Wednesday, 25 January 2012

38 Degrees: Part Way There

38 Degrees are finally asking people to throw their weight behind changes to the Welfare Reform Bill. That’s good, that’s really, really good, but that doesn’t mean that this series of blogs has completely achieved its purpose. Help fighting the Welfare Reform Bill is a huge part of what disabled people have been asking 38 Degrees for over the past year, that lack of support is what started me blogging on the subject, the call to arms to oppose the Welfare Reform Bill is what I set out to achieve, but asking for that help has thrown light on a problem at the heart of 38 Degrees itself.

An organisation that builds its identity around its democratic mechanisms needs those mechanisms to be accessible to all, but the truth is that they aren’t. The near insurmountable difficulties disabled people have faced in getting support in the 38 Degrees votes on where to campaign next are just one aspect of that problem; any demonised minority, Travellers for instance, is going to face the same issues. If disabled people are begging for support, with well beyond half a million of us facing losing our benefits, and we are losing the votes, yet badgers are winning*, then isn’t there a problem 38 Degrees need to address? That’s a major problem in itself, but the problem extends even further.

People in social housing don’t face quite the same problems in demonization that disabled people do, yet they are another disenfranchised minority when it comes to campaigning for support from 38 Degrees, Martha Lane Fox, in her role as web accessibility tsar, pointed out before Christmas that half of people in social housing have no way of getting online, and therefore no easy way to try and ask for support from 38 Degrees, no matter how worthy their cause. That's a feature they share with disabled adults, a very high proportion of whom have never been online and who, on top of the demonization, are similarly restricted in lack of Net access when trying to get help from 38 Degrees.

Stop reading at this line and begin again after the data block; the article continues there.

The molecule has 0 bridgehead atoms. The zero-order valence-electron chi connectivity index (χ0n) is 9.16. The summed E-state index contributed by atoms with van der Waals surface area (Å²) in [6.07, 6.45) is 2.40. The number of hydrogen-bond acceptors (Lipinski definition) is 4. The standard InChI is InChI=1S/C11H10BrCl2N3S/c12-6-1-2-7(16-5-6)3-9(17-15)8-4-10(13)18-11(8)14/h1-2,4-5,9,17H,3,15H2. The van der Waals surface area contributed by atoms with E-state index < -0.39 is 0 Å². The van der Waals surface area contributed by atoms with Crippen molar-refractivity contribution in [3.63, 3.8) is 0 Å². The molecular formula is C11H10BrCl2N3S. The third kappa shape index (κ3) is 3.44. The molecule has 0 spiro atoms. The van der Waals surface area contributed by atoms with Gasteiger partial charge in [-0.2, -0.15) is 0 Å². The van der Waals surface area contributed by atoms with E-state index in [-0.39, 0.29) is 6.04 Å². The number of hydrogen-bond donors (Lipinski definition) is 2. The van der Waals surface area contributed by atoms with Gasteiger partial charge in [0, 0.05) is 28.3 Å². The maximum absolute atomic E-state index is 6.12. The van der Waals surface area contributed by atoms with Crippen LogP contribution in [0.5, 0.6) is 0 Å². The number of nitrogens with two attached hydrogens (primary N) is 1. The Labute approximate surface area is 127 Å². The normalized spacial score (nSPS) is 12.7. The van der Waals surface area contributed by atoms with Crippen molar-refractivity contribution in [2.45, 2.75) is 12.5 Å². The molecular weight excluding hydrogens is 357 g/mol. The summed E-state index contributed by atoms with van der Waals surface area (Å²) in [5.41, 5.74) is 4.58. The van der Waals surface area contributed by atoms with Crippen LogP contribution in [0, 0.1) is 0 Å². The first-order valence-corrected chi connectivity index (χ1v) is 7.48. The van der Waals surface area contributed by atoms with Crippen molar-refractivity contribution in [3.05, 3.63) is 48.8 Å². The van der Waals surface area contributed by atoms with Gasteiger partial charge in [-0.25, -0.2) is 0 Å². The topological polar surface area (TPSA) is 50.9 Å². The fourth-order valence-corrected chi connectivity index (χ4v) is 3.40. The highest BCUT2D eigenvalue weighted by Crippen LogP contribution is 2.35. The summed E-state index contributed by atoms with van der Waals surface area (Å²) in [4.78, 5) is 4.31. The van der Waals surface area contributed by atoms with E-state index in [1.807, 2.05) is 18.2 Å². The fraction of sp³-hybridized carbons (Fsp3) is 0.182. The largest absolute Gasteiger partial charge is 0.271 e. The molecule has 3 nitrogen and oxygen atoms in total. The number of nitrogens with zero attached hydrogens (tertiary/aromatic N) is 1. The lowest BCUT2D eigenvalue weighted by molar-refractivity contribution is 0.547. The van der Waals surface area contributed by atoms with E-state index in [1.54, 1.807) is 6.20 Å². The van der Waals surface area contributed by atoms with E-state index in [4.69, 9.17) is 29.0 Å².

The two groups most comprehensively disenfranchised by lack of Net access were the same two groups most savagely targeted by the Welfare Reform Bill, and the same two groups worst placed to get the support they needed from 38 Degrees. Even badgers have better (if indirect) Net access. An organisation which prides itself on the democracy at the core of everything it does cannot ignore the fact that those who need its help most desperately can't even get into the polling booth….

The fight to get 38 Degrees into the battle over the Welfare Reform Bill has been won, but the need for change in 38 Degrees itelf remains. The principles at the core of 38 Degrees mean that it cannot afford to remain an organisation that disenfranchises those who cannot afford to be online, just as it cannot afford to disenfranchise those demonized by the media or society (particularly when that demonization extends into the beliefs of its supporters). 38 Degrees cannot afford to be seen as solely a tool of the trendy, web-enabled, chattering classes, but unless everyone can access its help on an equal basis, then isn’t that ultimately what it is?

* I signed the badger petition, I have nothing against badgers, the cull is bad science, but their cute, furry beeline to the heart of active, online 38 Degrees voters is the clearest example I know of the problem I’m trying to highlight.


  1. As a victim of the wrb living in social housing, perfectly spoken David. Nice one.

  2. A UK firm wanted to make PCs available for £15 each which would have been halfway to getting folk online. But guess what? No government help and the UK companies that bid for the contracts to manufacture them were too expensive, so the work went to China. I think they go on sale later this year. They still need extras like a TV to plug into and a keyboard but its a step nearer to access for all. Meanwhile, many mobile phones are available second hand with internet access on a pay as you go basis which should make it available to more.

    I think 38 Degrees helped the Tories and this is just tokenism now.

  3. Ians12: £15 for a Raspberry PI (not to mention add-ons like keyboard and wifi+modem) is £15 many people will not have. If people have to choose between eating and heating, then web access doesn't enter into their consideration. We do need to provide web-access to those who can't get online, because without they're going to become second-class citizens, but that's something for Martha Lane-Fox's accessibility initiative, and it's the work of years. Meanwhile people are disenfranchised right now, and the Welfare Reform Bill and its like mean they need to be able to access campaign groups like 38 Degrees right this moment. That doesn't mean them finding some way to get online, it means 38 Degrees, and Avaaz and the rest finding some way to reach out to them, recognising the threats they face and join with them in campaigning against it.